What’s a good analogy for sea ice as essential polar bear habitat? Biologist Andrew Derocher claims that the soil in a forest is appropriate, because without the soil you can’t have the forest ecosystem. However, that’s a specious comparison because the amount of soil in a forest does not change markedly with the seasons the way that Arctic sea ice does.
A much better analogy is a big pond that dries up a bit every summer. The amount of habitat available to sustain aquatic plants, amphibians and insects is reduced in the dry season but many species have special adaptations for surviving reduced water availability. For the rest of the year, however, the pond provides an abundant and non-limiting habitat for all the creatures and plants that live there.
Posted in Advocacy, Life History, Sea ice habitat
Tagged analogy, ecosystem, extinction, forest, habitat, Interglacials, polar bears, resilience, sea ice, wetlands
Last year, an early freeze-up of Western Hudson Bay sea ice almost ruined the Polar Bear Week campaign devised by Polar Bears International to drum up donation dollars and public sympathy for polar bear conservation. Many bears were on the ice hunting by 7-8 November in 2017 before the celebratory week was done (the average date that bears left the ice in the 1980s): sea ice charts suggest the same may be happening this year.
Ice is forming along the Hudson Bay coast more than a week earlier than it was last year (barely discernible on the map below but detailed ice charts show it clearly), consistent with early build-up of ice in the Canadian Archipelago, East Greenland, and Foxe Basin since mid-September.
The question is: will the ice continue to build over the next few weeks or get blown offshore? See the ice charts below for this year and 2017.
Posted in Life History, Sea ice habitat
Tagged Churchill, freeze-up, gray ice, Hudson Bay, new ice, polar bear alert, polar bears, sea ice, shorefast ice, western hudson bay, winds
A recent study by Norwegian biologist Karen Lone and colleagues, who tagged 57 polar bear females with sensors around Svalbard, discovered that polar bears can dive to a maximum depth of 13.9m and can swim long distances across open water without rest. Contrary to previous claims, polar bears are excellent divers and their breath-holding ability did not seem to limit how deep they could dive.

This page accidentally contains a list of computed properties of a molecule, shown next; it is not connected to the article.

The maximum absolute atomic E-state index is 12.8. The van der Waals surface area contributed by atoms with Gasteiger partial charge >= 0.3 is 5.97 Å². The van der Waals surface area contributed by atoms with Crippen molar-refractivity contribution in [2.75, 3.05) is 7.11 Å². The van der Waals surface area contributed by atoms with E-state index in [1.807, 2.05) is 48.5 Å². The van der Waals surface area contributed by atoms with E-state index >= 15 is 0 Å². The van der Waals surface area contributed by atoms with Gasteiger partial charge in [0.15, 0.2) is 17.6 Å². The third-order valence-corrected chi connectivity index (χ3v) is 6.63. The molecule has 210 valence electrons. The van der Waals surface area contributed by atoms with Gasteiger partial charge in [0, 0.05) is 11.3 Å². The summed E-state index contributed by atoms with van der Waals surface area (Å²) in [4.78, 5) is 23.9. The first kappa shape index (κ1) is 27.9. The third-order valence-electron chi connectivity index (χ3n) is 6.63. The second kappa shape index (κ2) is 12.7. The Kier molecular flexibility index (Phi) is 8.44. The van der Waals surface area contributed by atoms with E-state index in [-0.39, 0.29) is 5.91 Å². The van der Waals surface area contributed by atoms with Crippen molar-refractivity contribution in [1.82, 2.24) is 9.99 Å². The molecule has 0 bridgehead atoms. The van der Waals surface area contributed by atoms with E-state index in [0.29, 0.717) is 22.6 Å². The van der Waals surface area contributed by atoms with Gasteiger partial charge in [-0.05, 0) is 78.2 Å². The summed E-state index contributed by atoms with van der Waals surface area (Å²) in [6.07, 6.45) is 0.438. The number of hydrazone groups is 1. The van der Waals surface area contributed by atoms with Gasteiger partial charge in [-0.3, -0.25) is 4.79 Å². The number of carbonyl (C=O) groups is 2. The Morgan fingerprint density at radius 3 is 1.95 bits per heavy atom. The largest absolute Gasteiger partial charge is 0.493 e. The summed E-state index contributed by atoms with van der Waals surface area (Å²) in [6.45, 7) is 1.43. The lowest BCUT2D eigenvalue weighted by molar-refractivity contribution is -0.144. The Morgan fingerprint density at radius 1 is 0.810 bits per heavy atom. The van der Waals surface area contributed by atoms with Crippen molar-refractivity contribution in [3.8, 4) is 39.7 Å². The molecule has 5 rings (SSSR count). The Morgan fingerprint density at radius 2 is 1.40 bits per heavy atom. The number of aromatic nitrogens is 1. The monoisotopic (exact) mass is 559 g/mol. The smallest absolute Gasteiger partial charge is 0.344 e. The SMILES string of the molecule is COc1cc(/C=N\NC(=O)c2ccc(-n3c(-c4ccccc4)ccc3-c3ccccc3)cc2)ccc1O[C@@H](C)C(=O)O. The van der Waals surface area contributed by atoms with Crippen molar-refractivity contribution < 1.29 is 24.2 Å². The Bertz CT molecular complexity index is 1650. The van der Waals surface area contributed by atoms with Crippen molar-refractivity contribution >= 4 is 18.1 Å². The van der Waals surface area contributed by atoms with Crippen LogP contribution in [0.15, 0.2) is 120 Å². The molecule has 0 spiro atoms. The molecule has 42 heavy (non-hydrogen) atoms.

From the abstract of the new paper by Lone and colleagues (Lone et al. 2018):
“Some bears undertook notable long-distance-swims. Dive depths up to 13.9 m were recorded, with dives ≥5 m being common. The considerable swimming and diving capacities of polar bears might provide them with tools to exploit aquatic environments previously not utilized.”
Compare the above statement to one made by Stirling and van Meurs (2015), after describing a 3 minute dive video-taped during an aquatic stalk of a bearded seal, also in the Svalbard area:
“…increased diving ability cannot evolve rapidly enough to compensate for the increasing difficulty of hunting seals because of the rapidly declining availability of sea ice during the open-water period resulting from climate warming.” [my bold]
These two papers really show the difference between using anecdotal accounts as if they were evidence of species-wide physical abilities and doing a scientific study on the physical ability of interest.
Posted in Advocacy, Life History, Sea ice habitat
Tagged continuous swims, depth, dive, harbour seals, polar bear, Spitsbergen, stalk, Stirling, Svalbard, swimming, underwater
Contrary to what the misleading press release implies, an entirely speculative new paper by polar bear specialists Kristin Laidre and Ian Stirling (among others) presents zero evidence that polar bear consumed whale carcasses during the last warm Interglacial (Eemian, ca. 115-130kya). And contrary to the impression that Eemian conditions were very challenging for polar bears, simulations from the single paleo sea ice simulation paper these authors cite show the ice-free season over most of the Eemian was less severe than today in the polar basin, with no reason for polar bears to scavenge extensively on large whale carcasses.
Polar bears are shown scavenging on the carcass of a dead bowhead whale that washed ashore on Wrangel Island, Russia. Credit: Chris Collins/Heritage Expeditions
This is yet another paper posing as science co-authored by Stirling that uses anecdotal accounts of behaviour to send a message about evolutionary capabilities of polar bears (Stirling and van Meurs 2015). With little or nothing to back it up, the paper’s real purpose is to convey Stirling’s opinion that past polar bear survival is irrelevant to understanding future polar bear survival — and that all the bears are gonna die unless we do something about carbon dioxide emissions generated by fossil fuel use.
Is it a coincidence that the Summary for Policy Makers was issued by the IPCC over the weekend (not the report with the science in it but the document that all politicians agreed were acceptable)? Look no further than the last sentence of National Geographic’s article on this story, which includes a quote from lead author Laidre and a link to the magazine’s interpretation of the new IPCC report:
“Laidre put it even more bluntly: “If you want polar bears around we need sea ice, and loss of sea ice closely tied to our activities and our fossil fuel emissions.” (Learn about the IPCC’s dire new climate report.)”
Posted in Advocacy, History, Life History, Sea ice habitat
Tagged anecdotal observations, carcasses, dead whales, Eemian, interglacial, models, polar bear, sea ice, whales